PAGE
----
Although its track record at the state level may not be perfect, medical marijuana has scored far more victories than defeats in recent years.
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Medical marijuana spreads its wings
Following its first approval 20 years ago in California for compassionate use cases, medical marijuana has now become legal in 24 states, as well as Washington, D.C. The latest state to legalize the use of medical marijuana was just as much of an eye-opener as the first. Pennsylvania legalized the use of liquid, pill, or oil formulations of marijuana for medicinal use in mid-April, though it did so entirely at the legislative level (i.e., without residents voting). Pennsylvania could be the first of many states taking matters into their own hands from a legalization perspective.
Medical marijuana has two primary supporters fueling its cause. In one corner we have patients and some physicians who see discernable treatment benefits from medical marijuana. GW Pharmaceuticals , a predominantly clinical-stage drug developer that's focused on creating medicines derived from cannabinoids from the cannabis plant, is in the process of testing Epidiolex on patients with two types of childhood-onset epilepsy, Dravet syndrome and Lennox-Gastaut syndrome. In midstage studies, Epidiolex reduced seizure frequency by more than 50%! GW Pharmaceuticals' Epidiolex is just one of many examples of the possible benefits of medical marijuana and its cannabinoids.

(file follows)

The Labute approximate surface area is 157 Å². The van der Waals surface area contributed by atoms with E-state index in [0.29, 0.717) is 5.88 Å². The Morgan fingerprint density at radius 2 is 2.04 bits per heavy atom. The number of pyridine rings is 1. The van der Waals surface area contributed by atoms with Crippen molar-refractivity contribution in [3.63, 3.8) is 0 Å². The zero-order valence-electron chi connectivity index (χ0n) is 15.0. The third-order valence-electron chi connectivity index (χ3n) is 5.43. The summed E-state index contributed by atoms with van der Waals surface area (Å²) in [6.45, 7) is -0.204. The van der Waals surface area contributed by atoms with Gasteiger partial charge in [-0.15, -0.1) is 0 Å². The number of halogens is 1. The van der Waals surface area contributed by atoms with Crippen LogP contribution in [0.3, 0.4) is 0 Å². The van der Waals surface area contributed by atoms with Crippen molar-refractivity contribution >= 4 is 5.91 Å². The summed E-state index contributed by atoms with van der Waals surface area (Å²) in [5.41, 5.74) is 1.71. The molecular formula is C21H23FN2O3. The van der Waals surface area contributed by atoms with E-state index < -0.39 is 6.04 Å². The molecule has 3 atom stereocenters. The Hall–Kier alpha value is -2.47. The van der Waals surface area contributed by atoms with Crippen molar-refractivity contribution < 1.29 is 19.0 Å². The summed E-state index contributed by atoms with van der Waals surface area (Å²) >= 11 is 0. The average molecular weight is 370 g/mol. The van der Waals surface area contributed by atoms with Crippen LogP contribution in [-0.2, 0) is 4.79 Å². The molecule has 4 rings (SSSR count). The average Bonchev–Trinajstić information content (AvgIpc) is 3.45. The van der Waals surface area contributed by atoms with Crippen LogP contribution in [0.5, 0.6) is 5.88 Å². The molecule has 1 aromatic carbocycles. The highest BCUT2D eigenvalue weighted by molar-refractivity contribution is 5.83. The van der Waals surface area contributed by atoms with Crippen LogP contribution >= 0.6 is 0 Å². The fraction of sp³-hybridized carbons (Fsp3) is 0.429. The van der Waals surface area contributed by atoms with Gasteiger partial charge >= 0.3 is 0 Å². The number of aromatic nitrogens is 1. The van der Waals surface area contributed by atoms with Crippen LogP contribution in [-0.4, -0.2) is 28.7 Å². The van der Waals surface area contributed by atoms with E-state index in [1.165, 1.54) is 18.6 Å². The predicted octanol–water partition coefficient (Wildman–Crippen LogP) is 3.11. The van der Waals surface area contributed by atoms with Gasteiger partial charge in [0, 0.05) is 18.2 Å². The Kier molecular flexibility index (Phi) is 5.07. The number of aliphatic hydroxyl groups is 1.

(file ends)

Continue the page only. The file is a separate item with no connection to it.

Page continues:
In the other corner we have states that are basking in the job opportunities being created by the pot industry, as well as the tax revenue and licensing fees being generated that are going to fund schools, drug abuse programs, and even law enforcement.
Image source: Cannabis Culture via Flickr.
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The federal government stands its ground
But, of course, we still have the federal government blocking progress in the marijuana industry. With the exception of softened rules regarding research into the benefits and risks of marijuana at the clinical level, the federal government hasn't changed its stance on marijuana one iota. Because of this, marijuana businesses are still being taxed at high levels since they can't take normal business deductions, and their access to basic financial services, such as checking accounts or lines of credit, is minimal at best.